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Currently, the law provides administrative, civil and criminal liability for the use of unlicensed software. Administrative liability is governed by Article 7.12 of the Administrative Code and provides fines for officials who allowed the use of unlicensed software by employees, as well as withdrawal of programs and computers. Criminal liability for infringement of copyright and related rights incurs in the event of major damage to an author or other copyright holder, the infringement is considered as such if the value of copies of the program exceeds 250 000 rubles. Such infringements also provide for imprisonment for up to 6 years with a fine of up to 500 000 rubles. Criminal liability is governed by Article 146 of the Criminal Code.
The amount of damage is determined based on the number of used illegal copies of the software.
Civil liability may be grounded on the initiative from an author or a copyright holder claiming damages or compensation. On the basis of Article 1301 of the Civil Code, a copyright holder may require to recover a compensation from an infringer in the amount from 10 000 to 5 000 000 rubles or equivalent to twice the cost of programs based on the price usually charged for legitimate usage.
SAM is actively developing in Russia — companies understand that the risks of over- and under-licensing increase significantly when a company is scaled in the absence of proper and competent management. Using the SAM approach not only can you sleep peacefully and not be afraid of vendor audit, but also save a lot of money.
Even in the case of client software, the lack of maturity of SAM processes in terms of their integration with ITSM and configuration item base can form the basis for wrong decisions that will lead to the purchase of unnecessary licenses (with an existing license, which, for example, is not actively used) or may result in actual under-licensing. It may be rather difficult to manually ensure compliance, track all changes, often in different systems (in practice, server licenses are often stored in Excel files and decentralized, while user licenses can be logged in a separate Asset Management database not integrated with ITSM and CMDB), and make the right decisions when required by business. And it is very easy to make a mistake, because the information from CMDB, which can be updated irregularly or with a manual processing delay, is often used as the basis for decision-making. The absence of data links between different sub-organizations and locations, as well as processes for the analysis of software usage and license re-allocation, result in tangible financial costs. For example, in different company divisions local IT departments keep license records in different ways: some — in an Excel file, some — in another Excel file or ITSM system and others — in their local CMDB solution. A user from a certain division creates a request to install software. Unable to find available software copies, an IT department initiates a request to purchase additional licenses; in some cases not only individual licenses but whole volume licensing packages may be purchased. At the same time, unused licenses may be available in other departments or even in the same company division — if software is installed but a user does not actually use it. In the same manner, it would have been possible to save more funds in volume licensing programs by consolidating the requirements for all subdivisions in software.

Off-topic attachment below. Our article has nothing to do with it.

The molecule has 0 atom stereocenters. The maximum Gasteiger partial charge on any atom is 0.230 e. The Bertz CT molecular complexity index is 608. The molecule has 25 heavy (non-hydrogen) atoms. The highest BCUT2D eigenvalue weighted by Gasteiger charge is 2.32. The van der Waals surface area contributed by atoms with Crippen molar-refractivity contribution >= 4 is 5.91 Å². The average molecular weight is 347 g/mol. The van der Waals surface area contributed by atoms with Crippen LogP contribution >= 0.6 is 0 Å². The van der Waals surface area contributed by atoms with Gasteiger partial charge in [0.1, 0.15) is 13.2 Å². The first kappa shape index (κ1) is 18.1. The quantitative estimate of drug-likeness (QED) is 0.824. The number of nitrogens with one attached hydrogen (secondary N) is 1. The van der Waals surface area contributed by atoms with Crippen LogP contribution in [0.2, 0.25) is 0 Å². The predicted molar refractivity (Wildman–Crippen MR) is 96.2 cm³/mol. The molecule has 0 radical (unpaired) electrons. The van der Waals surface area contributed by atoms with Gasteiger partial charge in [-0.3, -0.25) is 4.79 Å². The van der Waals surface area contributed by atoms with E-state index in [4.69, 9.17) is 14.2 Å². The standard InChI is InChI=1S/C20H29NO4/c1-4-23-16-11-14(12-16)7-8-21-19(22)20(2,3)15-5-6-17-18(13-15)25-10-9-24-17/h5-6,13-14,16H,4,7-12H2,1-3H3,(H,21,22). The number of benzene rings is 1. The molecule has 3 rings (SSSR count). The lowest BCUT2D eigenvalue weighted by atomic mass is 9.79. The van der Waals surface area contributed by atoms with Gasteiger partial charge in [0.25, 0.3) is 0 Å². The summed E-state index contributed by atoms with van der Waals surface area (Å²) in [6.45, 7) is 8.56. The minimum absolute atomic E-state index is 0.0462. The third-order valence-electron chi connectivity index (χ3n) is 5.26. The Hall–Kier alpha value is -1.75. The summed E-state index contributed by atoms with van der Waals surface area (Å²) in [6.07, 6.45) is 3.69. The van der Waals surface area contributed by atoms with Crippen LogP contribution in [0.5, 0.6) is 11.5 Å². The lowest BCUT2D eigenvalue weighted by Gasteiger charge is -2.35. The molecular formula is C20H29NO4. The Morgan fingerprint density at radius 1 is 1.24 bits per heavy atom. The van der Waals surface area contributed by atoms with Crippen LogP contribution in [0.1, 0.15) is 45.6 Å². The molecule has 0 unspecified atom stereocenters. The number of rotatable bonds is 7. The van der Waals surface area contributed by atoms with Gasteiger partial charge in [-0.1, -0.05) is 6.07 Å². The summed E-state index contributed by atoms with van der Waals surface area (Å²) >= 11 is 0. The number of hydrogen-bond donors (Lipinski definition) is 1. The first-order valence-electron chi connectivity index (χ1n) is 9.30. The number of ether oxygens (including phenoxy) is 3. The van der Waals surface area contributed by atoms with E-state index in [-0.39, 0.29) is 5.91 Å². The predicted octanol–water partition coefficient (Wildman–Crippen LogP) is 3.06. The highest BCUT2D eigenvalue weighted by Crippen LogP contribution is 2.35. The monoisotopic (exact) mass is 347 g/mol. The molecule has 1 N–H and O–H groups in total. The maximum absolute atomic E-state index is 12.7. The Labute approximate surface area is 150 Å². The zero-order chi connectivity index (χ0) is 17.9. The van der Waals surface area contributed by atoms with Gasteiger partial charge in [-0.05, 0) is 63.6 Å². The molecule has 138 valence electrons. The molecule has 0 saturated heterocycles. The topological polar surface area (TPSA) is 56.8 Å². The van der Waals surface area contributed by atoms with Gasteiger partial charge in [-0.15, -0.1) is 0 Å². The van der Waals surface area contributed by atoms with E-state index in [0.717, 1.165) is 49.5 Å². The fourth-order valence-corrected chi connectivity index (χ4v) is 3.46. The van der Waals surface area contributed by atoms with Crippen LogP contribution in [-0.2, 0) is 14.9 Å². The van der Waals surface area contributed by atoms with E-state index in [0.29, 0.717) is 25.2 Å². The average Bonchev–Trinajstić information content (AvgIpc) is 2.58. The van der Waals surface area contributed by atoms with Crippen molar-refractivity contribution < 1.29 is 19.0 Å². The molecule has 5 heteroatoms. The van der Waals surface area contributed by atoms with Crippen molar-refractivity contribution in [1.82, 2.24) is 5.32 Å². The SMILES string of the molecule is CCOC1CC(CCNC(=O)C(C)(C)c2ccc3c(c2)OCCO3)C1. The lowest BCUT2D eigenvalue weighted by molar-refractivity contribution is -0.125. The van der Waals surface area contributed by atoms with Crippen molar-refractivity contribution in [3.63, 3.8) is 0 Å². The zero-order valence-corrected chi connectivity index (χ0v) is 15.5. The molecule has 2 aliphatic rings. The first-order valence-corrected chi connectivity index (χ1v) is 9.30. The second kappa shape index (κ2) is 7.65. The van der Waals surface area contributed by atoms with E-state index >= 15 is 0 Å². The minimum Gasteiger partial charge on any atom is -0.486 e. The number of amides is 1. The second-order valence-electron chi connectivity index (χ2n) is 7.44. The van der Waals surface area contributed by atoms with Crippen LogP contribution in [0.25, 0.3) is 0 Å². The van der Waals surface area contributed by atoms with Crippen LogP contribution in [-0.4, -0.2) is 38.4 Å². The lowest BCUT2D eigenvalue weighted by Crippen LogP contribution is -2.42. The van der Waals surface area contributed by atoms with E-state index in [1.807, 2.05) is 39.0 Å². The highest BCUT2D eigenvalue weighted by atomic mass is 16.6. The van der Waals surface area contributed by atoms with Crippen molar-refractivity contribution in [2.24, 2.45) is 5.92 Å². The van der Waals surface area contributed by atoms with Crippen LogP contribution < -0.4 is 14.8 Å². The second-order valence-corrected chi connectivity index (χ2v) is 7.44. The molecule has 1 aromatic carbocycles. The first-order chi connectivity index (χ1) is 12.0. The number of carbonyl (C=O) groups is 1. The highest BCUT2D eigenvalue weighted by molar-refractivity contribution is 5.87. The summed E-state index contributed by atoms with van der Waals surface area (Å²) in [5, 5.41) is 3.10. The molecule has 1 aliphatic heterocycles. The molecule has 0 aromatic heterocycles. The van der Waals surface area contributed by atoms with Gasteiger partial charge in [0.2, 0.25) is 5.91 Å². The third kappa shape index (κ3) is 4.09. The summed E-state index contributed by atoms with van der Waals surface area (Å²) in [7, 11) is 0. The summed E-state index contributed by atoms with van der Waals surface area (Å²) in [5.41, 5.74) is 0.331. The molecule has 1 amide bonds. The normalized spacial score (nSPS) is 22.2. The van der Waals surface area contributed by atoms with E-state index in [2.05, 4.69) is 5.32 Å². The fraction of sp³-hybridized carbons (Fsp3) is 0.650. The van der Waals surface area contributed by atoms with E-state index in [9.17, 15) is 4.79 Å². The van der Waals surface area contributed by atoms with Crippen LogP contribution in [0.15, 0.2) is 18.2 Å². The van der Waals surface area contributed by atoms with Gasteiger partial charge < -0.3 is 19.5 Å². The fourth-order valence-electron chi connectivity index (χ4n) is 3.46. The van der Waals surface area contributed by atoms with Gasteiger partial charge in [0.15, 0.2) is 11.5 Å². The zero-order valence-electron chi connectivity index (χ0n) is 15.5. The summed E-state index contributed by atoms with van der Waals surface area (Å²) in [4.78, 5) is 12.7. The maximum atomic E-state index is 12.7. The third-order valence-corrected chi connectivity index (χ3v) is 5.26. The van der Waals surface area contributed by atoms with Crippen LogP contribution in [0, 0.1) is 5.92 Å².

Do not forget about Disaster Recovery — an infrastructure recovery plan in the event of a failure. In order to promptly regain control of the license status of the whole environment, it is vital that data is stored in a database and protected, and CMDB can always get automatic synchronization with another source, namely, an inventory and license database.
In the case of the integration of such ITSM processes as Request Fulfillment (service request management) with a SAM system, standardization of software by functionality, version and revision — that is the rationalization of software, the analysis of software usage in an organization, we receive accurate, reliable and, most importantly, dynamic data on software and licenses throughout a company, which are automatically available in CMDB and license accounting system. This means that all decisions are based on correct and relevant data.
The construction of SAM processes should be started with the Microsoft SAM Baseline review, which not only allows you to quickly analyze and get an accurate picture of license compliance of Microsoft products but also provides a professional assessment of the level of SAM process maturity.
Of course, SAM is not confined to the control of the level of license compliance and is certainly not limited to Microsoft software, but it is a good starting point for the optimization of your licenses.
Read the full article in our company blog on Megamozg.
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